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SMEs face higher costs with Living Wage rises

1 October 2019

Small business owners in their cafeChancellor Sajid Javid has unveiled plans to lower the age threshold for the National Living Wage to 21, on advice from the Low Pay Commission.

The announcement was made in his speech to the Conservative Party conference. It means the National Living Wage (NLW) will apply to those aged 23 and over from 2021, and to those aged 21 and over within five years. The Living Wage will also be raised to two-thirds of the average median income by 2024.

The changes follow a recent review of the youth rates of the National Minimum Wage carried out by the Low Pay Commission (LPC). Bryan Sanderson, LPC chair, said: "We are very pleased that the government has accepted our advice to lower the age of eligibility to the National Living Wage from 25 to 21. Doing so in a phased approach balances ambition for the pay of young people with caution towards the impacts on businesses and the most vulnerable workers in this group."

However, business groups have warned that the changes could be damaging for smaller firms. "While it is welcome that the chancellor is giving businesses five years to adapt, this increase will leave many small employers struggling and, without help, could make some small firms unviable," said Mike Cherry, national chairman of the Federation of Small Businesses (FSB).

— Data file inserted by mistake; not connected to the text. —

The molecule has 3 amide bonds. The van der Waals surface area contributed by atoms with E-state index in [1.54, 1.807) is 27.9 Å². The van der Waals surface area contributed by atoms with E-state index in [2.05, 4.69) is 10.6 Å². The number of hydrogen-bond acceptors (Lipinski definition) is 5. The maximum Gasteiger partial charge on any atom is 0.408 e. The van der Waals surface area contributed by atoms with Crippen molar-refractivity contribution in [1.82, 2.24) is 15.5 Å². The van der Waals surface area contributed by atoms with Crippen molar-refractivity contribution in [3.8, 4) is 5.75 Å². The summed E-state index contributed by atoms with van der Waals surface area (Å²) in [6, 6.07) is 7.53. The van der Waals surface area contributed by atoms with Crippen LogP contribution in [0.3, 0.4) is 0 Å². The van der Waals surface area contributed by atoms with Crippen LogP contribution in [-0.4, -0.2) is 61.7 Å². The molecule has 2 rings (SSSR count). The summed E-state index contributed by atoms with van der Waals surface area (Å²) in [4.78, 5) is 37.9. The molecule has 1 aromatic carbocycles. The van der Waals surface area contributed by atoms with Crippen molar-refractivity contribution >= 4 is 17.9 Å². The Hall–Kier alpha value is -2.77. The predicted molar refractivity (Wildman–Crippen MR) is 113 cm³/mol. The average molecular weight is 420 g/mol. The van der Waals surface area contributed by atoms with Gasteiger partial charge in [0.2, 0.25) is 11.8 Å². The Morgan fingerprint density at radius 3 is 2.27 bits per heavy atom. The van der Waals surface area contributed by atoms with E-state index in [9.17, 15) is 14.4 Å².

"Those in sectors with tight margins and which are heavily labour-dependent, such as the care sector, retail or hospitality, will be particularly badly hit without support. The chancellor must now find ways to help those smaller businesses to meet his ambition, without deterring them from expanding and hiring more employees."

The FSB has suggested that the government should uprate the Employment Allowance to bring down the costs of employment and introduce a National Insurance holiday for those that recruit those furthest from work - as promised in the 2017 Conservative manifesto.

The British Chambers of Commerce (BCC) has also warned that the cost of employing staff is putting pressure on many SMEs. Dr Adam Marshall, BCC director general, said: "The government's ambition to raise and simplify the National Living Wage is laudable but the path to doing so must be on the basis of clear economic evidence with ample time for businesses to adjust to any changes. Companies already face significant cumulative employment costs, including pensions auto-enrolment, immigration skills charge and the apprenticeship levy, so government must take action to alleviate the heavy cost-burden facing firms, or risk denting productivity and competitiveness."

Tej Parikh, chief economist at the Institute of Directors (IoD), said: "All sides must be wary of playing a bidding war with minimum and living wages. Raising the thresholds is a delicate balancing act, as too high a bar risks forcing firms to reduce staff numbers amid elevated costs, particularly with Brexit disruption on the cards."

Written by Rachel Miller.

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